Incredibly, some people believe social media’s main role is being a tawdry pick up place for stalkers and illicit romances. Today’s historic victory in Egypt, instigated and fueled on social networking sites, proves our new way of communicating can make the world a smaller and much better place.
Social Media is not only changing the way we communicate and market businesses, it is changing the world, one country at a time. As Mubarak lets go of his white knuckle grasp on Egypt today, in the wake of Tunisia’s similar uprising last month, other dictatorships around the world should be shaking in their boots.
Social networking sites like Twitter and Facebook are mobilizing people who formerly had no voice. Together, as we have seen over the last eighteen days in Egypt, they are loud enough to be heard the world over.
Despite attempts by Mubarak’s government to stifle the uprising by shutting off internet service on January 28, Facebook pages and Twitter feeds have already mobilized a country tired of 30 years of corruption, nepotism, and police brutality.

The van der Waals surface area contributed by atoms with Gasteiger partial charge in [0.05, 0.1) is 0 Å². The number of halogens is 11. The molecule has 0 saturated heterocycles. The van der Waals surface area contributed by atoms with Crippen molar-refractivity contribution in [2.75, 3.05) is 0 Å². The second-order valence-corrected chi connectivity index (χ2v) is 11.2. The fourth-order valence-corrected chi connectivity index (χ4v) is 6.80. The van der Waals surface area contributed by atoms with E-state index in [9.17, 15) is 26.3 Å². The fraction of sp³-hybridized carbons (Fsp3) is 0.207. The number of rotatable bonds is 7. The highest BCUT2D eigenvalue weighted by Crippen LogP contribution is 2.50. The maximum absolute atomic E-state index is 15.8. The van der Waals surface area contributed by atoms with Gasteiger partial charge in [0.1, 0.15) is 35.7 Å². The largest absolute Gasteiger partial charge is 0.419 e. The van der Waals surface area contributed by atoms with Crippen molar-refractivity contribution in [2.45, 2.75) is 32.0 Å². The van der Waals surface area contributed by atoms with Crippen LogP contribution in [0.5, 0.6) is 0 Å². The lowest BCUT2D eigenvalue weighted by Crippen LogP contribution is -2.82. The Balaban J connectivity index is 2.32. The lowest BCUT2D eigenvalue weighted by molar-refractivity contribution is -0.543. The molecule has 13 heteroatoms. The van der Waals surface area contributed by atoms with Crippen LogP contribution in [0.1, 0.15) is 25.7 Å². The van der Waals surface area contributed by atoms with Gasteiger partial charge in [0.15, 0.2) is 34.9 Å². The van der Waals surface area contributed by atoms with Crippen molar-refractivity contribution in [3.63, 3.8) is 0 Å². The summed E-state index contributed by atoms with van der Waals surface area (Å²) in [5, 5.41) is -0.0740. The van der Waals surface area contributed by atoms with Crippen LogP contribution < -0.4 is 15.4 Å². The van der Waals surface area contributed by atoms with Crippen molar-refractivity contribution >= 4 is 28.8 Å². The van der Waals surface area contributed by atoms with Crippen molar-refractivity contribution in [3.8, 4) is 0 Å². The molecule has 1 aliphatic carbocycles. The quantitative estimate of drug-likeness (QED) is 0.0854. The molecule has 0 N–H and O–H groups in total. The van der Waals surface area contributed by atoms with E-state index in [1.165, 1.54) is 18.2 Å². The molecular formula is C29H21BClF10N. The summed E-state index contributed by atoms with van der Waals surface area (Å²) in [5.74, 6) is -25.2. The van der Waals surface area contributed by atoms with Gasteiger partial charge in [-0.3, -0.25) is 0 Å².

A few short years ago, protesters and political activists needed access to funds to deliver their message. They would do so by printing pamphlets, and then risk their lives delivering them to the public. Attempting to garner numbers and support was a life-risking task, and understandably hard to get momentum when the stakes were so high.
Now, uprisings can begin quietly and without any cost using Twitter and Facebook, providing one has access to the internet or a smart phone. Plans can be generated overnight, support can be easily whipped up by angry, frustrated people living in fear.
As the world watched the horrifying death of Iranian Neda Agha-Soltan following protests of the governmental elections in 2009, captured by amateur video and aired on YouTube, it became clear that a new day was dawning. With the help of social media, a message is being sent to dictatorships and anarchists: we are watching you.
North Korea, Syria, Lebanon, Sudan, take note. You could be next.